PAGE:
Where is the road calling you?
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When I was younger and a little but dumber, waking up on the floor usually meant I had consumed enough alcohol to last me for an entire week. The morning I woke to the final day of our three day trek however, there was no hangover or bass drums pounding in my head. Instead, roosters signaled bright and early it was time to start the day. The women living in the home we slept in had already been preparing food for nearly two hours, and the laughter of neighborhood children couldn’t be ignored. I’d be lying if I said I enjoyed the most comfortable night sleep I’d had in days, but the sight of simplicity surrounding me as soon as I stepped down the stairs of that stilted village home instantly surpassed any amount of fatigue.
A group of children peering through a bamboo fence from the yard across from us presented us with the perfect morning activity while waiting for breakfast to be prepared on the open fire back inside. With friendly smiles we stepped over the dirt path winding between the homes, entering the yard and handing out pencils to each of them. Tiny fists clenched tight and waived them around for everyone to see accompanied by small bouts of laughter and contagious smiles. We turned around to find a group of mothers looking on with adoration, quite obviously happy to see their children so excited. Hugs were exchanged with each of them before we began wandering down one of the few paths through the village, casually interrupted by the feeling of a small hand sliding into each of ours.
One of the little girls we had been playing charades with took it upon herself to lead us to her home, a short walk down a hill to another small cluster of homes. Her mother watched us approach with a bit of confusion, wondering who her daughter had decided to bring home. The little girl shouted in the local dialect and hoisted her cartoon decorated pencil up for display, immediately drawing a warm reaction from the woman. If not for being provided with tea and breakfast shortly at our homestay, we most definitely would have accepted her kind offer to join her and her family inside for a cup of tea.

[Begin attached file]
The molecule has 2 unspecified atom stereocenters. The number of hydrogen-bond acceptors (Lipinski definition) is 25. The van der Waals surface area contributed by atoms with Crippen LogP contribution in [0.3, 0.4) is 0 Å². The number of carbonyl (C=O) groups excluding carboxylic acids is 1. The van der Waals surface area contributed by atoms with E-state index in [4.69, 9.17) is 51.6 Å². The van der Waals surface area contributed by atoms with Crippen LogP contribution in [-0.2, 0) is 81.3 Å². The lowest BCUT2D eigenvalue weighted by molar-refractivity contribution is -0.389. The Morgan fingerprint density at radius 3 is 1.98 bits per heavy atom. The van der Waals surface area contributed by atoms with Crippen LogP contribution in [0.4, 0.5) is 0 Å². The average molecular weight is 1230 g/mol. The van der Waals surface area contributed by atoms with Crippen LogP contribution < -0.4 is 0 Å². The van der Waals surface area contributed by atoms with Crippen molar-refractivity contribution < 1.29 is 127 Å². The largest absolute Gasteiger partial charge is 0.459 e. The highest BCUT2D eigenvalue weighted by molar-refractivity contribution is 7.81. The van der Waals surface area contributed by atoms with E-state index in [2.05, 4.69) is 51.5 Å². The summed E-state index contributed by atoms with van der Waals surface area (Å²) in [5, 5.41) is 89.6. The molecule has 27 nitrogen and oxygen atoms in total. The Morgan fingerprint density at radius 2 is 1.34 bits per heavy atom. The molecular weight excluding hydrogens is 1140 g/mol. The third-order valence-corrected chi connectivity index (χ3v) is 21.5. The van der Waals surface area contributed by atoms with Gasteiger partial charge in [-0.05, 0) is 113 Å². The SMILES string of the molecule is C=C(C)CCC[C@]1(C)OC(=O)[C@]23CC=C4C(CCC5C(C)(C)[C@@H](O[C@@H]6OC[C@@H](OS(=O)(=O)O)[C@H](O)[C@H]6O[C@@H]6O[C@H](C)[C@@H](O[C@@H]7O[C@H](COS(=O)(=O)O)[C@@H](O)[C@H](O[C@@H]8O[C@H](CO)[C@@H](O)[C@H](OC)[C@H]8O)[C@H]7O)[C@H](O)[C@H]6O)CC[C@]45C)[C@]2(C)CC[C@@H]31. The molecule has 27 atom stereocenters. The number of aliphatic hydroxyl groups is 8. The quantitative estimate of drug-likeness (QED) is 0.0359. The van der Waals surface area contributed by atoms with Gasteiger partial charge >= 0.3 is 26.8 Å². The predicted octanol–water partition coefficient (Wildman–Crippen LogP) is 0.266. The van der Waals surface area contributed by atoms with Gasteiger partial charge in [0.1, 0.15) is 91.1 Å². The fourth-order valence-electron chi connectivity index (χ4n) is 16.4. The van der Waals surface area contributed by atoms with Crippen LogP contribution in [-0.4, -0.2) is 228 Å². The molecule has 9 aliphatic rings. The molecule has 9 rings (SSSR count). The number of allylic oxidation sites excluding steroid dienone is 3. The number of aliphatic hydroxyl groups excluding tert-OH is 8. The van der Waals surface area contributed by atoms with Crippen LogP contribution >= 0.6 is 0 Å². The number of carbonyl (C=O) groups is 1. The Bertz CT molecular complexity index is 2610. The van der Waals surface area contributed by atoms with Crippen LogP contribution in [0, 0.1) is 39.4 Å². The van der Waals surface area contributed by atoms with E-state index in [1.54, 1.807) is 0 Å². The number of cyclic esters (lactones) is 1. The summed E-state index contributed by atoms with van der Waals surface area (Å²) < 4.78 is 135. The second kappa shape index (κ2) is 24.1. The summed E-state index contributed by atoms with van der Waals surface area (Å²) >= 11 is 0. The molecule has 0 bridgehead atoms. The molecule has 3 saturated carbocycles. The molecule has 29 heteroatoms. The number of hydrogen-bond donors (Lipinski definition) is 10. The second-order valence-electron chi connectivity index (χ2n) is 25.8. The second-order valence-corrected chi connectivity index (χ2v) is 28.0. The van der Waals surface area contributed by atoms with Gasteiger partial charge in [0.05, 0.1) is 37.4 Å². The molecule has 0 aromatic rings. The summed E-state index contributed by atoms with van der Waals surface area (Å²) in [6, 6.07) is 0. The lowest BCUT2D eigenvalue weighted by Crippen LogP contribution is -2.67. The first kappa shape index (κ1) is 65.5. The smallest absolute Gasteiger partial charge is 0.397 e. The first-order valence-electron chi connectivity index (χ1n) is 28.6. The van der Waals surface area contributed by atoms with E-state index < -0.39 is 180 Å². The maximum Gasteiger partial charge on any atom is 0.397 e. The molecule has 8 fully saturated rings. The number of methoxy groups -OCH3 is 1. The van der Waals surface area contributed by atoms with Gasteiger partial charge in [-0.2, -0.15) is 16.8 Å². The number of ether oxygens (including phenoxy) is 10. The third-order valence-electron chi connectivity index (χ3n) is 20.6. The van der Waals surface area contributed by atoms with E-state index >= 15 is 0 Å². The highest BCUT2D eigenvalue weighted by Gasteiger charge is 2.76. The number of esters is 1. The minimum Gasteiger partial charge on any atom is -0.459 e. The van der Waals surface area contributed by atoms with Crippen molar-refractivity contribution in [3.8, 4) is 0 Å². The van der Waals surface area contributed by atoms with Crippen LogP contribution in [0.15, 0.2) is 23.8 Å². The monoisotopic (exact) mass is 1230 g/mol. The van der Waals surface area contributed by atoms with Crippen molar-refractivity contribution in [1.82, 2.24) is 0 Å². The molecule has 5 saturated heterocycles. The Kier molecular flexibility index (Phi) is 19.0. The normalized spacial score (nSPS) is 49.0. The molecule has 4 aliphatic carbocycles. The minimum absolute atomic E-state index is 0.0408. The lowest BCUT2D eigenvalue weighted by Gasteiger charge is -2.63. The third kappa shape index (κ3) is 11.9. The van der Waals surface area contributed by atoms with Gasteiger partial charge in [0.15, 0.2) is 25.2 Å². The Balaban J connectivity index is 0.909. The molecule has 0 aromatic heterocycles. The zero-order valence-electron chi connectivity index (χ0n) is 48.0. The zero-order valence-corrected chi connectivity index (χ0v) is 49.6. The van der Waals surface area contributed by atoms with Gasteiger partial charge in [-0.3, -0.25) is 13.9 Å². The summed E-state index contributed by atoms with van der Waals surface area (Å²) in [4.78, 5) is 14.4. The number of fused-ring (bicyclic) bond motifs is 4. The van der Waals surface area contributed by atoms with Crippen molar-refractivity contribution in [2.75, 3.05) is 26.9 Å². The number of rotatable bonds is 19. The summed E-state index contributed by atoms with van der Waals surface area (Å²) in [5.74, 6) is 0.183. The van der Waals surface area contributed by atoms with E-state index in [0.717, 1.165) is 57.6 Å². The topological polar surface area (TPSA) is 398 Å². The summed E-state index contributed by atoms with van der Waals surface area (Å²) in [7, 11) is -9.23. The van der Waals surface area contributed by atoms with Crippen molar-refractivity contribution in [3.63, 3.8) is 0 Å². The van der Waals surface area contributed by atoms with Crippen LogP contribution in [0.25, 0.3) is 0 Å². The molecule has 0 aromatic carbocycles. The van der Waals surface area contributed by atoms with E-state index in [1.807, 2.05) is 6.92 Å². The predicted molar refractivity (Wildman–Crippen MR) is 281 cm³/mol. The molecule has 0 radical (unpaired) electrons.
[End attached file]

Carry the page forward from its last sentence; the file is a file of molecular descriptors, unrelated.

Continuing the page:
Little did we know the kids weren’t the only ones in need of simple tools we’ve taken for granted so many times before. Even the grandmother who helped prepare breakfast asked if she could have one of the pens we had brought with to hand out to the teachers at local schools. The last of the stuffed animals we had brought with for the trek seemed the perfect give for her granddaughter, barely able to walk on her own. Yet with boxes of pencils still to hand out, we began wondering if we would find a school in need after learning many of the students in the schools we had seen along the way were actually on break at the moment. Only a ten minute ride out of town to another village, we would find what we were looking for.
Our guide led us to the entrance of a school packed with young students, many of them staring in shock at the sight of us. We entered slowly, our smiles as wide as we could stretch them to ensure our tiny spectators wouldn’t be intimidated. A burst of joy and fulfillment ran through every cell in my body as I handed out pencil after pencil to the large group of incredibly patient children. Within minutes those still waiting began learning the reason for our visit, watching us intently with eager anticipation. At times my hand began shaking when pulling pencils from the box. It was hard not to notice I may have been even more excited than they were.
After confirming each of them had been attended to, it was time to begin interacting. Some might find it nearly impossible to communicate with those who don’t speak English, but if there’s one thing we’ve learned through our travels; it’s that kids are easy. Charades, slowly spoken basic sentences and never ending smiles can be nearly as effective as clear communication. We crouched down below eye level of our adorable audience, pairs of innocent brown eyes observing our every move. Curiosity began compelling them to inspect us a bit closer, taking notice of not only my piercings but the real scorpion bracelet on my wrist. Tiny finger after finger ran over the glossy casing while those standing further back stood to their tallest potential, causing a small ring of onlookers to close in on me.
Jessie began capturing the moments on camera, quickly showing the kids in the photo what they looked like on the screen. Anyone who’s ever had experience with children knows how much they love repetition. Soon we were snapping selfies more frequently than a teenage girl craving attention on the latest social media platform. Every image displayed to our young crowd inspired outbursts of laughter and high pitched giggles. Heads began ducking into the screen as we flipped it away from the camera and faced it towards ourselves to see who would fit in the shot. I tend to believe we could have stayed there for hours basking in the happiness and delight building in the large open room.